Jacob Stiles

Sep 19, 2023

Wheat and dairy products are staples in many diets all around the world, however not everybody is able to eat them.

In fact, many people suffer from lactose intolerance, non-coeliac gluten sensitivity or coeliac disease, meaning eating these food products can make them sick.

Unfortunately for people with these dietary requirements, alternative options can be more expensive, and not every product is always available.

As experts in understanding how health insurance can benefit those with special dietary requirements, we wanted to find out how much extra it costs for people to buy alternative products that are lactose or gluten free. To this end, we gathered examples for different product categories in several grocery chains over seven different nations and compared prices between the original and the alternative.

Here is a summary of what we found:

Lactose-free and gluten-free price differences by country

Product categoryAustraliaNew ZealandUSACanadaUnited KingdomHungarySouth Africa
Lactose-free average price difference8.19%43.41%49.48%59.86%23.19%53.18%101.50%
Gluten-free average price difference184.13%177.89%195.52%197.16%183.91%282.35%340.03%
Overall average price difference74.17%93.84%104.24%111.35%83.46%139.11%196.91%

If you want to view the full list of the products and prices we collected for each category, click here.

Most expensive lactose-free products

For those shopping with a lactose sensitivity, one of the ways you can make easy substitutions is to look for lactose-free products. Lactose-free alternatives include lactose-free milk, cheese and ice cream, plus other alternatives such as soy products, dairy-free products and vegan products that can also be suitable for lactose intolerant people.

Here is a breakdown of the lactose-free products we looked at on a per-country basis, and how prices differed in comparison to the original version:

Lactose-free products price difference breakdown

Product typeAustraliaNew ZealandUSACanadaUnited KingdomHungarySouth AfricaWorld average
Lactose-free milk25.00%59.09%90.37%10.56%58.33%88.36%14.24%49.42%
Soy milk-28.13%36.36%30.48%-16.72%4.17%87.76%85.67%28.51%
Lactose-free cheese0.00%55.70%77.06%47.17%2.04%25.01%N/A34.50%
Lactose-free ice cream35.87%22.49%0.00%198.43%28.21%11.58%204.61%71.60%
Lactose-free average per country8.19%43.41%49.48%59.86%23.19%53.18%101.50%46.43%

Overall, alternative dairy products were 46.43% more expensive than the originals on average.

Regular, lactose-free milk was 49.42% more expensive on average. Interestingly, while soy milk (one of the most popular milk alternatives) was 28.51% more expensive on average – the least expensive dairy alternative overall – in some countries it was actually cheaper than regular milk. In Australia, the soy milk we looked at was 28.13% cheaper than regular milk, and in Canada it was 16.72% cheaper! South Africa is the only nation that we looked at where lactose-free milk was less expensive compared to soy milk (14.24% and 85.67% price increase respectively), although in Hungary, both alternatives were about equally expensive (approximately 88% price increase compared to regular milk).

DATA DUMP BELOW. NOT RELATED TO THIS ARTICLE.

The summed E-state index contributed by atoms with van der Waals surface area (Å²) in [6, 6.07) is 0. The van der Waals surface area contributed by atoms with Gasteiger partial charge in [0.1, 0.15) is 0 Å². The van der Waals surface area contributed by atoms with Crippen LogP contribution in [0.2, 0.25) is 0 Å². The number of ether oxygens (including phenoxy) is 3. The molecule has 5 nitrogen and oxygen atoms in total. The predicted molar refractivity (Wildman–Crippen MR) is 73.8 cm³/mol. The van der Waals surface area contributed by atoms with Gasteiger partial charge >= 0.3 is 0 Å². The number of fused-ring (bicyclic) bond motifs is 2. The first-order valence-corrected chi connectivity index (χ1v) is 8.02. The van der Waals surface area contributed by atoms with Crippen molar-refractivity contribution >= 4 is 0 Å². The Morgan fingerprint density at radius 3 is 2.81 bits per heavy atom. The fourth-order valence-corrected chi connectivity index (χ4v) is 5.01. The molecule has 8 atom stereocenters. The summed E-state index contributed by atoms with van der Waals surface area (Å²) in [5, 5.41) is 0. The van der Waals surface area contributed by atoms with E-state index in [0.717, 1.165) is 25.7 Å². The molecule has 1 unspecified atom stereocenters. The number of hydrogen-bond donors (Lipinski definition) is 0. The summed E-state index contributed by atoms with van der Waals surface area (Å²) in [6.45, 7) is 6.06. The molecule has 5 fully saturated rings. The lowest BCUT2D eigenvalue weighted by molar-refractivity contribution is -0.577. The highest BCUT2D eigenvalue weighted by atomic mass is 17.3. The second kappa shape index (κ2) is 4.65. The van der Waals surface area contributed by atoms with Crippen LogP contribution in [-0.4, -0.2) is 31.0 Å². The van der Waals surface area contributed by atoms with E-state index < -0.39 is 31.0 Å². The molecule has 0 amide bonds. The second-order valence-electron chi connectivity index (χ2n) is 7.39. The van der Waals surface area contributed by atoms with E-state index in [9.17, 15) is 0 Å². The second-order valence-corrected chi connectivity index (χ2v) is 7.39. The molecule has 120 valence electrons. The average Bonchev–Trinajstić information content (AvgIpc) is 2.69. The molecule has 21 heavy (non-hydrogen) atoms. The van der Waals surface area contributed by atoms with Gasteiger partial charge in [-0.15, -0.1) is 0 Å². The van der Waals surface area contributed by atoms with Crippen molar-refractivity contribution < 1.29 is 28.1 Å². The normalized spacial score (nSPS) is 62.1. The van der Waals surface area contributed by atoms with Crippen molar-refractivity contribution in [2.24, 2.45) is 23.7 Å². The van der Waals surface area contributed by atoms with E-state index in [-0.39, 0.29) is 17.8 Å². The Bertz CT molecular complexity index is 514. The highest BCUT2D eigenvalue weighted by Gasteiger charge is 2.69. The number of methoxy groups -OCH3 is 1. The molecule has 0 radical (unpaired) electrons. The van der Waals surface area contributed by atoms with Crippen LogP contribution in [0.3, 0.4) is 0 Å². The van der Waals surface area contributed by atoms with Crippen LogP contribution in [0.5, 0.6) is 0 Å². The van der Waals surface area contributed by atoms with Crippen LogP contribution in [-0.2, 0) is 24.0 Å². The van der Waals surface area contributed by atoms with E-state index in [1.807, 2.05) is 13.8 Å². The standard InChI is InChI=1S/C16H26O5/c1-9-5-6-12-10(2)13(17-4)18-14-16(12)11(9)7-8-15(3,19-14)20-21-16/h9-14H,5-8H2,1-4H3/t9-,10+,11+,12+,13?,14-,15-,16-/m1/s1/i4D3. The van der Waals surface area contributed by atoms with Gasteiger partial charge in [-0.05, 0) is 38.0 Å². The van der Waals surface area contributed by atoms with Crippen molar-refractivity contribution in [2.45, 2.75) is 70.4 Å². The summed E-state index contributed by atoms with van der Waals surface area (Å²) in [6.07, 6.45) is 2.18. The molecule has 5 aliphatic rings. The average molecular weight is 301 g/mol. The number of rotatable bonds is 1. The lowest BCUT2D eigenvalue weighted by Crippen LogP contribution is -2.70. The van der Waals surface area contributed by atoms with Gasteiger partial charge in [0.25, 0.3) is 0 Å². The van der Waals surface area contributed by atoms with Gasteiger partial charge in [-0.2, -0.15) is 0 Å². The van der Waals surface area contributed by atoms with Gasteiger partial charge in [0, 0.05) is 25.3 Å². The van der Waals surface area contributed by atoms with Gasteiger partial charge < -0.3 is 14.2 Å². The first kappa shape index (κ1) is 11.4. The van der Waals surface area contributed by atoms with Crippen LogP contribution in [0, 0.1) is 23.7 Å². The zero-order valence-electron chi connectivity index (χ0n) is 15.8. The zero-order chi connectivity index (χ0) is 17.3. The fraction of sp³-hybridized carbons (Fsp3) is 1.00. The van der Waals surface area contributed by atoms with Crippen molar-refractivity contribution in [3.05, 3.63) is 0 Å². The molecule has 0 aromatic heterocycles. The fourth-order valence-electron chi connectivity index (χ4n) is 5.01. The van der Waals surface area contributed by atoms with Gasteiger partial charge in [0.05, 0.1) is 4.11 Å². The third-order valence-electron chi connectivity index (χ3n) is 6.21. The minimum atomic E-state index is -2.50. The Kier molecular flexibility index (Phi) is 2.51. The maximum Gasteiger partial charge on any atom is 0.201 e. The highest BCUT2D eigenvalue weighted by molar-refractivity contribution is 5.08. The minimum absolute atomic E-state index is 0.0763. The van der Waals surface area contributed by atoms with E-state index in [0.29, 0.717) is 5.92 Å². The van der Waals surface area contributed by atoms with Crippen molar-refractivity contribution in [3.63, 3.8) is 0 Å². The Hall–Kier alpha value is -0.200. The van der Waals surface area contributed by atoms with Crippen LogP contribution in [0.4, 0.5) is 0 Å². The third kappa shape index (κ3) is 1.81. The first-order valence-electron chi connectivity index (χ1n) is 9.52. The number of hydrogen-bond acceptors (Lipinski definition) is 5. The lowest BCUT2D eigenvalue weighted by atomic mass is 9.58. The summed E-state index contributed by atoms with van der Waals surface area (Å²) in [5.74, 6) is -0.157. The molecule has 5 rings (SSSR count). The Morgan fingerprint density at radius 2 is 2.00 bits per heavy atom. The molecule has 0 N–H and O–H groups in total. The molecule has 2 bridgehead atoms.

Of all the alternative dairy products we compared, ice cream was the most expensive. If you are craving ice cream but can’t eat lactose, expect to pay 71.60% more on average than the original!

However, this extra ice cream ‘tax’ will differ wildly depending on where you live. Alternative ice creams also had the least consistent price increase of any dairy-product category. In the USA, we were able to find lactose-free ice cream at the same cost as the original (a 0% increase), and in Hungary the price is only slightly higher (a 11.58% increase). On the other hand, the example we found in Canada was almost triple the unit price (198.43% more expensive), and in South Africa the alternative ice cream was similarly expensive (204.61% increase in price).

Most expensive gluten-free products

Gluten-free products are – as the name suggests – products that contain extremely small amounts or no gluten, depending on national regulations. Alternative food options include gluten-free flour, pasta and bread, but these can be quite expensive compared to regular gluten products.

Here is a breakdown of the gluten-free products we looked at on a per-country basis, and how prices differed to the original versions:

Gluten-free products price difference breakdown

Product typeAustraliaNew ZealandUSACanadaUnited KingdomHungarySouth AfricaWorld average
Gluten-free bread194.61%142.50%223.47%381.63%278.18%272.34%N/A248.79%
Gluten-free flour180.00%270.37%261.27%133.03%265.63%481.93%584.47%310.96%
Gluten-free pasta177.78%120.78%101.81%76.83%7.91%92.76%95.59%96.21%
Gluten-free average per country184.13%177.89%195.52%197.16%183.91%282.35%340.03%217.15%

Overall, gluten-free products were on average 217.15% more expensive than gluten foods. This is more than four times the percentage cost increase of lactose-free products.

Of the product categories we researched, gluten-free flour had the highest price jump, costing an average of 310.96% more than the original. Additionally, gluten-free flour pricing was the least consistent out of any product we examined. Depending on where you live, a bag of gluten-free flour will cost between 133.03% more (in Canada) to up to 584.47% more (in South Africa) than the price of a regular bag of flour.